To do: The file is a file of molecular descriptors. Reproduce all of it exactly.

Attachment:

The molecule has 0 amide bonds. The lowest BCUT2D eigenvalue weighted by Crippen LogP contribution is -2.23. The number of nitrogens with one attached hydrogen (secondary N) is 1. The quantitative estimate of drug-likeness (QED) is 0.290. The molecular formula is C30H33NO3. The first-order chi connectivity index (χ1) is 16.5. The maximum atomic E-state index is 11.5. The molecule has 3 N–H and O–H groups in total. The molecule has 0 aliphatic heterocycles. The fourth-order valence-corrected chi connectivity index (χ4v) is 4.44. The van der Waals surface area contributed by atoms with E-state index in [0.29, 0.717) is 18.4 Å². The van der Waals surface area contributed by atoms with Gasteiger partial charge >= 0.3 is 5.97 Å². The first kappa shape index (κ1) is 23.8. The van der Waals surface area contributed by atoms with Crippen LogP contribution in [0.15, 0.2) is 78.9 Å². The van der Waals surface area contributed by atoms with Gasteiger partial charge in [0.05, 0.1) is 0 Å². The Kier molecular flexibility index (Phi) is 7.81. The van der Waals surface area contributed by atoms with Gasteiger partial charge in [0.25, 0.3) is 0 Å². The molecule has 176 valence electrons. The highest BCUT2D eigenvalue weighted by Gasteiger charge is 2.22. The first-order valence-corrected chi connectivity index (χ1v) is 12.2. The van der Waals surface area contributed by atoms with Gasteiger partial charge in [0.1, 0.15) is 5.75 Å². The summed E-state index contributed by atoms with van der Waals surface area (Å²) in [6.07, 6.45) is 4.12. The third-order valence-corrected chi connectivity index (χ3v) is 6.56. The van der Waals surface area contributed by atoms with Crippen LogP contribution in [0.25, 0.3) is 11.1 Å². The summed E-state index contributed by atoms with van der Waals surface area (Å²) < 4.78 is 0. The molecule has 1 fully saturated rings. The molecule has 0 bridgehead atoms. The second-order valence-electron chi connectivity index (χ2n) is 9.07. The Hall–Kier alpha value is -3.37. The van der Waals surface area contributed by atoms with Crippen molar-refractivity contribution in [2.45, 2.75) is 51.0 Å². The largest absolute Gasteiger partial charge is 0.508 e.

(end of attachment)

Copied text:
The molecule has 0 amide bonds. The lowest BCUT2D eigenvalue weighted by Crippen LogP contribution is -2.23. The number of nitrogens with one attached hydrogen (secondary N) is 1. The quantitative estimate of drug-likeness (QED) is 0.290. The molecular formula is C30H33NO3. The first-order chi connectivity index (χ1) is 16.5. The maximum atomic E-state index is 11.5. The molecule has 3 N–H and O–H groups in total. The molecule has 0 aliphatic heterocycles. The fourth-order valence-corrected chi connectivity index (χ4v) is 4.44. The van der Waals surface area contributed by atoms with E-state index in [0.29, 0.717) is 18.4 Å². The van der Waals surface area contributed by atoms with Gasteiger partial charge >= 0.3 is 5.97 Å². The first kappa shape index (κ1) is 23.8. The van der Waals surface area contributed by atoms with Crippen LogP contribution in [0.15, 0.2) is 78.9 Å². The van der Waals surface area contributed by atoms with Gasteiger partial charge in [0.05, 0.1) is 0 Å². The Kier molecular flexibility index (Phi) is 7.81. The van der Waals surface area contributed by atoms with Gasteiger partial charge in [0.25, 0.3) is 0 Å². The molecule has 176 valence electrons. The highest BCUT2D eigenvalue weighted by Gasteiger charge is 2.22. The first-order valence-corrected chi connectivity index (χ1v) is 12.2. The van der Waals surface area contributed by atoms with Gasteiger partial charge in [0.1, 0.15) is 5.75 Å². The summed E-state index contributed by atoms with van der Waals surface area (Å²) in [6.07, 6.45) is 4.12. The third-order valence-corrected chi connectivity index (χ3v) is 6.56. The van der Waals surface area contributed by atoms with Crippen LogP contribution in [0.25, 0.3) is 11.1 Å². The summed E-state index contributed by atoms with van der Waals surface area (Å²) < 4.78 is 0. The molecule has 1 fully saturated rings. The molecule has 0 bridgehead atoms. The second-order valence-electron chi connectivity index (χ2n) is 9.07. The Hall–Kier alpha value is -3.37. The van der Waals surface area contributed by atoms with Crippen molar-refractivity contribution in [2.45, 2.75) is 51.0 Å². The largest absolute Gasteiger partial charge is 0.508 e.